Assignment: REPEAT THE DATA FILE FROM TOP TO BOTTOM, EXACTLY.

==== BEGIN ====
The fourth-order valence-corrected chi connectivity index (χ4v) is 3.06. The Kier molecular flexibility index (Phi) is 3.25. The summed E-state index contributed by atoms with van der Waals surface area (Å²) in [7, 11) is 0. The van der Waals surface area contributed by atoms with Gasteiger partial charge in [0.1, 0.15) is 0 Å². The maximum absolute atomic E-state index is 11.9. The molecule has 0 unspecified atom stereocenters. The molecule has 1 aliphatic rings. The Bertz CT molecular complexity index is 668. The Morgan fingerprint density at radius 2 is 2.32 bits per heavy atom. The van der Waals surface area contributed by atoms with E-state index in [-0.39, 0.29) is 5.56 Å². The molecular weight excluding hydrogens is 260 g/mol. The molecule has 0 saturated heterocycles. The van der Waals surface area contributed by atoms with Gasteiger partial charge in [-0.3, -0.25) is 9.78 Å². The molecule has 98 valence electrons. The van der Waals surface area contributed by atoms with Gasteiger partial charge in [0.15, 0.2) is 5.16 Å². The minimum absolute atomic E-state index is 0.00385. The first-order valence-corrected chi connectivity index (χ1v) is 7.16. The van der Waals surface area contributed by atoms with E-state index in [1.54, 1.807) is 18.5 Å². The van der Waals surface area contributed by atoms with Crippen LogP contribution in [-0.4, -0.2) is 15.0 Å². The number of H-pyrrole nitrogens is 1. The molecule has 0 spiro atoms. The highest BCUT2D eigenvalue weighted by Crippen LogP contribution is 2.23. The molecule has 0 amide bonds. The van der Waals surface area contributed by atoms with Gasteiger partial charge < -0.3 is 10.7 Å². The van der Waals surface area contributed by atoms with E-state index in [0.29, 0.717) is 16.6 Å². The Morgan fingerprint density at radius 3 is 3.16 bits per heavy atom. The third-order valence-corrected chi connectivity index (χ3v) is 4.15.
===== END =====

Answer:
The fourth-order valence-corrected chi connectivity index (χ4v) is 3.06. The Kier molecular flexibility index (Phi) is 3.25. The summed E-state index contributed by atoms with van der Waals surface area (Å²) in [7, 11) is 0. The van der Waals surface area contributed by atoms with Gasteiger partial charge in [0.1, 0.15) is 0 Å². The maximum absolute atomic E-state index is 11.9. The molecule has 0 unspecified atom stereocenters. The molecule has 1 aliphatic rings. The Bertz CT molecular complexity index is 668. The Morgan fingerprint density at radius 2 is 2.32 bits per heavy atom. The van der Waals surface area contributed by atoms with E-state index in [-0.39, 0.29) is 5.56 Å². The molecular weight excluding hydrogens is 260 g/mol. The molecule has 0 saturated heterocycles. The van der Waals surface area contributed by atoms with Gasteiger partial charge in [-0.3, -0.25) is 9.78 Å². The molecule has 98 valence electrons. The van der Waals surface area contributed by atoms with Gasteiger partial charge in [0.15, 0.2) is 5.16 Å². The minimum absolute atomic E-state index is 0.00385. The first-order valence-corrected chi connectivity index (χ1v) is 7.16. The van der Waals surface area contributed by atoms with E-state index in [1.54, 1.807) is 18.5 Å². The van der Waals surface area contributed by atoms with Crippen LogP contribution in [-0.4, -0.2) is 15.0 Å². The number of H-pyrrole nitrogens is 1. The molecule has 0 spiro atoms. The highest BCUT2D eigenvalue weighted by Crippen LogP contribution is 2.23. The molecule has 0 amide bonds. The van der Waals surface area contributed by atoms with Gasteiger partial charge < -0.3 is 10.7 Å². The van der Waals surface area contributed by atoms with E-state index in [0.29, 0.717) is 16.6 Å². The Morgan fingerprint density at radius 3 is 3.16 bits per heavy atom. The third-order valence-corrected chi connectivity index (χ3v) is 4.15.